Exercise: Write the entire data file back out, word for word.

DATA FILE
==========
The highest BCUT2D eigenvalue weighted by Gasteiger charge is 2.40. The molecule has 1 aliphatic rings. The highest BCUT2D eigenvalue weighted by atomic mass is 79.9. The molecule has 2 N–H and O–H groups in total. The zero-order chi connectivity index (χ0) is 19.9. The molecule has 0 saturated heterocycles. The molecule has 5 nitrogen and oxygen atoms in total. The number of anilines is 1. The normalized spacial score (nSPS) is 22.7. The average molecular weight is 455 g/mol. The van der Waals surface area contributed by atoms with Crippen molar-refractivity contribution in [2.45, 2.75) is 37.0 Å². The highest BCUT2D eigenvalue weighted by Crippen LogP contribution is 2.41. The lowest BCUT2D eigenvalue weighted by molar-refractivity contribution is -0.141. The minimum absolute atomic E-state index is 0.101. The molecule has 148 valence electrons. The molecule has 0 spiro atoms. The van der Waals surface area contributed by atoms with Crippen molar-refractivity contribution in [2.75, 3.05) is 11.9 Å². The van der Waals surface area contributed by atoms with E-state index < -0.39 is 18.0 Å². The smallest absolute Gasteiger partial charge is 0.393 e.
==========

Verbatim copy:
The highest BCUT2D eigenvalue weighted by Gasteiger charge is 2.40. The molecule has 1 aliphatic rings. The highest BCUT2D eigenvalue weighted by atomic mass is 79.9. The molecule has 2 N–H and O–H groups in total. The zero-order chi connectivity index (χ0) is 19.9. The molecule has 0 saturated heterocycles. The molecule has 5 nitrogen and oxygen atoms in total. The number of anilines is 1. The normalized spacial score (nSPS) is 22.7. The average molecular weight is 455 g/mol. The van der Waals surface area contributed by atoms with Crippen molar-refractivity contribution in [2.45, 2.75) is 37.0 Å². The highest BCUT2D eigenvalue weighted by Crippen LogP contribution is 2.41. The lowest BCUT2D eigenvalue weighted by molar-refractivity contribution is -0.141. The minimum absolute atomic E-state index is 0.101. The molecule has 148 valence electrons. The molecule has 0 spiro atoms. The van der Waals surface area contributed by atoms with Crippen molar-refractivity contribution in [2.75, 3.05) is 11.9 Å². The van der Waals surface area contributed by atoms with E-state index < -0.39 is 18.0 Å². The smallest absolute Gasteiger partial charge is 0.393 e.